Learning a new language as an adult can be a challenging task. However, while it is generally easier for children to learn new skills, the brain retains some of its learning capacity even with age. This remarkable ability of the brain to adapt and acquire new skills is known as neuroplasticity. Scientists have discovered that the adult brain can form new neural connections and change when acquiring a new skill. For instance, a recent study by a team of researchers in Germany provides evidence of the brain’s remarkable ability to change when acquiring a new language in adulthood.
The study involved a group of 59 native adult Arabic speakers who were studying German as a second language. Magnetic Resonance Imaging (MRI) was used to track structural changes in the brain during the language learning process. The MRI scans were taken at the beginning, middle, and end of the learning phase, using tractography—a technique for visualizing nerve tracts in the brain from MRI scans. Changes in brain structure and nerve tracts indicate neuroplasticity. The results showed that as language learning progressed, stronger connections were formed in the language skill regions on both sides of the brain, while the connections between them decreased. This suggests that the left hemisphere, where most language centers are located, loses some control over the right hemisphere to compensate for the increased networks required during the later stages of language learning. Therefore, it can be concluded that the process of learning German was demanding enough to create major alterations in brain circuitry.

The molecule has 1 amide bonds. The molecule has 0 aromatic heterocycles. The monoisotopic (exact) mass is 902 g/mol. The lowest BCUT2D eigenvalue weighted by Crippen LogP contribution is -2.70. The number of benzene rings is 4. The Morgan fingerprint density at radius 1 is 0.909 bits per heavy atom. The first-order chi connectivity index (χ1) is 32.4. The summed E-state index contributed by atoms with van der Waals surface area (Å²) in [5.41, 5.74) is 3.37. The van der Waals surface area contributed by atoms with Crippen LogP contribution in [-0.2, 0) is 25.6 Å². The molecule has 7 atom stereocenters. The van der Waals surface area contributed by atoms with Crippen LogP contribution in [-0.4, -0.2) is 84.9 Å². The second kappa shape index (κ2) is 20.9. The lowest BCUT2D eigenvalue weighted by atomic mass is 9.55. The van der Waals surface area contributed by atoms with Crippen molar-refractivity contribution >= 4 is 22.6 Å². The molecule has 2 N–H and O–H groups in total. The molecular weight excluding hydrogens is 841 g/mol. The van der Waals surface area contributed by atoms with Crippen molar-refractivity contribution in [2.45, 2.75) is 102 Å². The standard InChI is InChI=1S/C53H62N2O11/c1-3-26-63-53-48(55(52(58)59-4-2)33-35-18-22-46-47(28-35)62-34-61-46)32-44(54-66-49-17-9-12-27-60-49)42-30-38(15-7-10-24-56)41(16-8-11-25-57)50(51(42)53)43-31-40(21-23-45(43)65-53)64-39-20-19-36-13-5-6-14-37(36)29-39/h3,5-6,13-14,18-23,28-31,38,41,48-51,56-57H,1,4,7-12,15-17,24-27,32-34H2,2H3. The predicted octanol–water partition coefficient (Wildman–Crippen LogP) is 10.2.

Overall, the study shed light on the complex processes involved in learning a second language and the incredible adaptability of the adult brain, allowing us to hypothesize that the brain has a great capacity for learning and adaptation in a variety of other skills during adulthood. The takeaway message, therefore, is that it’s never too late to learn something new, and your brain can adapt to your efforts and desires.
This study was led by Xuehu Wei, an external guest researcher in the research team of Alfred Anwander and Angela Friederici at the Max Planck Institute for Human Cognitive and Brain Sciences in Leipzig, Germany.
Managing Correspondent: Marwa Osman
Original journal article: White matter plasticity during second language learning within and across hemispheres (Proceedings of the National Academy of Sciences)
Press article: Learning a second language is transforming the brain (Max Planck Institute for Human Cognitive and Brain Sciences)